An alarm was sounded by at least one U.S. congresswoman last September that Nigerian terror group Boko Haram could "explode any day" and become a more dire danger. Months later, some experts are warning that the African terror group is adopting tactics used by the Islamic State and could end up forging an official connection with the militant group.
In fact, CNN's Tim Lister wrote last week that there "are signs that Boko Haram — the most feared group in West Africa — may be edging toward a formal pledge of allegiance to the self-declared Caliph of the Islamic State, Abu Bakr al-Baghdadi."
The evidence for this possibility is rooted in the tactics being used by Boko Haram, including a shift toward torturing and killing victims by relying upon stoning and beheading, the use of social media and the taking and claiming of land, among other factors, Lister explained.
But some say that the evidence continues to be somewhat murky, with allegiances not firmly or formally outlined. If, indeed, a relationship exists or is set to take form, it would mean that Boko Haram would elevate from a regional issue in Nigeria to an arm of the Islamic State, as noted by Council on Foreign Relations senior fellow John Campbell.
But while the evidence is sparse, it's not difficult to see why some fear a connection between the two terror organizations. Consider a recent tweet from a jihadist site that reportedly quoted the media arm of Boko Haram, claiming that the group is considering whether it will pledge allegiance to al-Baghdadi.
Plus, there's the end times theology that Boko Haram shares with the Islamic State.
Numerous reports have also noted that the videos being put out by Boko Haram are becoming more polished, reflecting similarities to the well-produced clips that the Islamic State has traditionally produced. This was a factor that the New York Times also covered late last month, writing that these clips went from an "amateur affair" to being part of a coordinated media operation that Boko Haram unveiled back in January.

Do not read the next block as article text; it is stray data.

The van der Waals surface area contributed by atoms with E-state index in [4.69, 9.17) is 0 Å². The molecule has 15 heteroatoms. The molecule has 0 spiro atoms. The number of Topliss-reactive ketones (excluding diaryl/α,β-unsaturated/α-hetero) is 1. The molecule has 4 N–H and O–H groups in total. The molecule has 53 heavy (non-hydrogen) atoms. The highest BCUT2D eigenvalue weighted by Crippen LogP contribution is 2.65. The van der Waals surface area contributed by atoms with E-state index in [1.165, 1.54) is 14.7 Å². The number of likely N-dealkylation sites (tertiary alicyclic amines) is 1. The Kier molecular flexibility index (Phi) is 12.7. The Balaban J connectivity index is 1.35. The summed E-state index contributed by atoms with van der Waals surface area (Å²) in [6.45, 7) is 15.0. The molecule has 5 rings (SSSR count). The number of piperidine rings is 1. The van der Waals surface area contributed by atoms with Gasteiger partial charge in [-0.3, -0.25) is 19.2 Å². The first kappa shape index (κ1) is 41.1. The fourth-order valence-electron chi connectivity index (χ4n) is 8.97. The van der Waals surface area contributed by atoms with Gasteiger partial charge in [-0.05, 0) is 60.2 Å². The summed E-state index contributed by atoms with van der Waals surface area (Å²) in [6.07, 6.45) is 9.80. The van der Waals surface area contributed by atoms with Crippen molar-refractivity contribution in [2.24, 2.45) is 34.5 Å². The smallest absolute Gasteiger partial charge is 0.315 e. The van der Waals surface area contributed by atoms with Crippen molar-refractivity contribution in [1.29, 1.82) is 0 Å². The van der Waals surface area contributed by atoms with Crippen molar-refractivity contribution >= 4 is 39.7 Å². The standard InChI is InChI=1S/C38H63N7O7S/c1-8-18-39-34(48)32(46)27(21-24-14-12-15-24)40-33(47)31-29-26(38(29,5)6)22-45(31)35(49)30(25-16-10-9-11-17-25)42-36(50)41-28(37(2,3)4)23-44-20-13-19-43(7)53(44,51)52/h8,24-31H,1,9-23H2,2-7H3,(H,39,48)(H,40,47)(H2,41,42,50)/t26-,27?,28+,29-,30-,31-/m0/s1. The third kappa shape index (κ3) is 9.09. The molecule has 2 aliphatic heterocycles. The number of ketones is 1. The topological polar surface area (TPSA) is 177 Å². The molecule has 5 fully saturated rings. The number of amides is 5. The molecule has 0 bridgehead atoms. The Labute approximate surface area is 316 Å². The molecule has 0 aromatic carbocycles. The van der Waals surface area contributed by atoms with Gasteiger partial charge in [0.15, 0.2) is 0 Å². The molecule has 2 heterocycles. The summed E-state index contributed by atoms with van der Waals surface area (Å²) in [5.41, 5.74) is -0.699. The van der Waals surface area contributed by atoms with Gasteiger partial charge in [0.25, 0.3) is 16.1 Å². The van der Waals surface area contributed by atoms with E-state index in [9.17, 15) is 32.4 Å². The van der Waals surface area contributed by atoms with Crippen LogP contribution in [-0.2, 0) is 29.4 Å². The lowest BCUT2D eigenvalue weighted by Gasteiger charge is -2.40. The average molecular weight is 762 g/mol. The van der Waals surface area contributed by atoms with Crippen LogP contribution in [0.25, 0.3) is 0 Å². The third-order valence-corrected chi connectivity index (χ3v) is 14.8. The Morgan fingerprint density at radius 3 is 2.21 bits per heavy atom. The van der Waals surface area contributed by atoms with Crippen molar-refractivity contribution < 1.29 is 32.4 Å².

Releasing a new media outlet — complete with a new logo and Twitter account — Boko Haram also began producing what the Times called "more polished" videos that were filmed by a professional cameraman and included the Islamic State flag and battle music. These clips are reportedly then shared on social media by operatives associated with the Islamic State.
Adding to fears over a connection between the two groups are the vocal proclamations of support for the Islamic State made by radical Boko Haram leader Abubakar Shekau last year, as TheBlaze previously reported.
The Islamic State, though, has not returned vocal support for Boko Haram, despite the groups' shared visions — a fact that Lister said might be rooted in a distrust for the Nigerian terror group or a cautious assumption that Boko Haram is not as well-organized or cohesive.
All that aside, some analysts are not convinced that a relationship has developed, with the New York Times citing Defense Intelligence Agency spokesperson James Kudla as saying that "Boko Haram has not pledged allegiance to ISIL," using an acronym for the Islamic State.
"Regarding video production values, although Boko Haram media production progressed during the past year, it is unclear how the new capabilities were developed," he said.
This file image taken from video posted by Boko Haram sympathizers made available on Wednesday, Jan. 10, 2012 shows Imam Abubakar Shekau, the leader of the radical Islamist sect Boko Haram. (AP Photo, File)
Campbell added that the geographic location of a caliphate would also cause a potential rift between Boko Haram and the Islamic State, specifically following Shekau's announcement of the creation of a caliphate last year.
"It is difficult to imagine that Boko Haram would accept subordination to a caliphate based in the Middle East. Islam has existed in northern Nigeria for more than a thousand years," Campbell wrote. "Boko Haram’s 'face,' Abubakar Shekau, may have announced the creation of his own caliphate, or he may simply have established an Islamic state. The evidence is inconclusive, but the distinction is important: a ‘caliphate’ would imply an institution with much broader reach than an ‘Islamic state’."
It is currently unclear how deeply — if at all — the Islamic State and Boko Haram have connected, though the prospect would create what Lister called a "marriage from hell," with the CNN analyst explaining that, at the least, Boko Haram's changing dynamics and tactics are evidence of the Islamic State's far-spanning reach.
Read more about the dilemma here.